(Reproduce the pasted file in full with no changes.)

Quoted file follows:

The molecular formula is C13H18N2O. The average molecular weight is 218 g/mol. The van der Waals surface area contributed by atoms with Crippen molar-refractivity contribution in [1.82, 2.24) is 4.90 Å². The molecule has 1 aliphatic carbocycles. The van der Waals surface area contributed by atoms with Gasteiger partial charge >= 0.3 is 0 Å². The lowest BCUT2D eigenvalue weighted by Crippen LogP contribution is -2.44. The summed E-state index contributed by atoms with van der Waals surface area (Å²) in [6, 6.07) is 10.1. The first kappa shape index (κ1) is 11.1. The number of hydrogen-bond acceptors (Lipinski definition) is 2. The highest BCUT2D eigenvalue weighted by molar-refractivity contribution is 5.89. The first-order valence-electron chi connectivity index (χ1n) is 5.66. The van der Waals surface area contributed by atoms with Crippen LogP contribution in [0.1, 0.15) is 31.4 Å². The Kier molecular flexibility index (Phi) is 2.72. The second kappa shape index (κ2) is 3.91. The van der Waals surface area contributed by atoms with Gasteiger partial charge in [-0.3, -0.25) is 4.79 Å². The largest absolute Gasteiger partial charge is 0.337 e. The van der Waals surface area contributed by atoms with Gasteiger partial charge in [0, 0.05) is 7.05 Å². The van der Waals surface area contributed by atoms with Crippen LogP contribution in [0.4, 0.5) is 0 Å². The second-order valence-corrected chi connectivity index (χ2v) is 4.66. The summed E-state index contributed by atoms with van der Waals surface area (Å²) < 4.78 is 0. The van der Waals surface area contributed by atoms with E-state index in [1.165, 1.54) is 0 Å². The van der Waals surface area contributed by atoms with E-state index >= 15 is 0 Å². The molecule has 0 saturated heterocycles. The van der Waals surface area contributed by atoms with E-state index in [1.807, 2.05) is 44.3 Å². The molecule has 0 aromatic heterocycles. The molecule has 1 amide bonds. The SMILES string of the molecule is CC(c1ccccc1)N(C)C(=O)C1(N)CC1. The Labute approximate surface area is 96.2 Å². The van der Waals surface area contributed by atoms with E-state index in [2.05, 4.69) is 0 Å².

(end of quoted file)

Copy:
The molecular formula is C13H18N2O. The average molecular weight is 218 g/mol. The van der Waals surface area contributed by atoms with Crippen molar-refractivity contribution in [1.82, 2.24) is 4.90 Å². The molecule has 1 aliphatic carbocycles. The van der Waals surface area contributed by atoms with Gasteiger partial charge >= 0.3 is 0 Å². The lowest BCUT2D eigenvalue weighted by Crippen LogP contribution is -2.44. The summed E-state index contributed by atoms with van der Waals surface area (Å²) in [6, 6.07) is 10.1. The first kappa shape index (κ1) is 11.1. The number of hydrogen-bond acceptors (Lipinski definition) is 2. The highest BCUT2D eigenvalue weighted by molar-refractivity contribution is 5.89. The first-order valence-electron chi connectivity index (χ1n) is 5.66. The van der Waals surface area contributed by atoms with Crippen LogP contribution in [0.1, 0.15) is 31.4 Å². The Kier molecular flexibility index (Phi) is 2.72. The second kappa shape index (κ2) is 3.91. The van der Waals surface area contributed by atoms with Gasteiger partial charge in [-0.3, -0.25) is 4.79 Å². The largest absolute Gasteiger partial charge is 0.337 e. The van der Waals surface area contributed by atoms with Gasteiger partial charge in [0, 0.05) is 7.05 Å². The van der Waals surface area contributed by atoms with Crippen LogP contribution in [0.4, 0.5) is 0 Å². The second-order valence-corrected chi connectivity index (χ2v) is 4.66. The summed E-state index contributed by atoms with van der Waals surface area (Å²) < 4.78 is 0. The van der Waals surface area contributed by atoms with E-state index in [1.165, 1.54) is 0 Å². The van der Waals surface area contributed by atoms with E-state index >= 15 is 0 Å². The molecule has 0 saturated heterocycles. The van der Waals surface area contributed by atoms with E-state index in [1.807, 2.05) is 44.3 Å². The molecule has 0 aromatic heterocycles. The molecule has 1 amide bonds. The SMILES string of the molecule is CC(c1ccccc1)N(C)C(=O)C1(N)CC1. The Labute approximate surface area is 96.2 Å². The van der Waals surface area contributed by atoms with E-state index in [2.05, 4.69) is 0 Å².